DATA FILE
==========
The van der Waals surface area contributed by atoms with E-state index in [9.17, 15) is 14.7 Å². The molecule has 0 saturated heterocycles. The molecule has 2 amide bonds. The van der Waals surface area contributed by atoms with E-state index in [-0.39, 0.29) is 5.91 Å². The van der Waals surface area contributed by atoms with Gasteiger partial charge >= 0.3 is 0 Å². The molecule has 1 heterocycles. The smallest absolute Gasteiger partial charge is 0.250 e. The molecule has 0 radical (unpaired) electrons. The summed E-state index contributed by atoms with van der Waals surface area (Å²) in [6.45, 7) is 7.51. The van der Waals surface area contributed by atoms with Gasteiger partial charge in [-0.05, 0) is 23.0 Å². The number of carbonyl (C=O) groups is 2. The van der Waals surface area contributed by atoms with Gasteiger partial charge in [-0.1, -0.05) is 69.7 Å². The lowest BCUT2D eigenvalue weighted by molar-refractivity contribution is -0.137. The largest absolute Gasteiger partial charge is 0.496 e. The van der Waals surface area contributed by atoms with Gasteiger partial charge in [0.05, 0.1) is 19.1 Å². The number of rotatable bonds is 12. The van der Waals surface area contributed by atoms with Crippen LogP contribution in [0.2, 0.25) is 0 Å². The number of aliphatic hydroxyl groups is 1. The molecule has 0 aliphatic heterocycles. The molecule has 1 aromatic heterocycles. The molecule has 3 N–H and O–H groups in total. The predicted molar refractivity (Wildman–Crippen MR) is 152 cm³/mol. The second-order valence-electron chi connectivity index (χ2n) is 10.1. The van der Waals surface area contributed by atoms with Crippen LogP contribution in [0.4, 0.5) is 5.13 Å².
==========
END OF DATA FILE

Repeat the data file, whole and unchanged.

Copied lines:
The van der Waals surface area contributed by atoms with E-state index in [9.17, 15) is 14.7 Å². The molecule has 0 saturated heterocycles. The molecule has 2 amide bonds. The van der Waals surface area contributed by atoms with E-state index in [-0.39, 0.29) is 5.91 Å². The van der Waals surface area contributed by atoms with Gasteiger partial charge >= 0.3 is 0 Å². The molecule has 1 heterocycles. The smallest absolute Gasteiger partial charge is 0.250 e. The molecule has 0 radical (unpaired) electrons. The summed E-state index contributed by atoms with van der Waals surface area (Å²) in [6.45, 7) is 7.51. The van der Waals surface area contributed by atoms with Gasteiger partial charge in [-0.05, 0) is 23.0 Å². The number of carbonyl (C=O) groups is 2. The van der Waals surface area contributed by atoms with Gasteiger partial charge in [-0.1, -0.05) is 69.7 Å². The lowest BCUT2D eigenvalue weighted by molar-refractivity contribution is -0.137. The largest absolute Gasteiger partial charge is 0.496 e. The van der Waals surface area contributed by atoms with Gasteiger partial charge in [0.05, 0.1) is 19.1 Å². The number of rotatable bonds is 12. The van der Waals surface area contributed by atoms with Crippen LogP contribution in [0.2, 0.25) is 0 Å². The number of aliphatic hydroxyl groups is 1. The molecule has 0 aliphatic heterocycles. The molecule has 1 aromatic heterocycles. The molecule has 3 N–H and O–H groups in total. The predicted molar refractivity (Wildman–Crippen MR) is 152 cm³/mol. The second-order valence-electron chi connectivity index (χ2n) is 10.1. The van der Waals surface area contributed by atoms with Crippen LogP contribution in [0.4, 0.5) is 5.13 Å².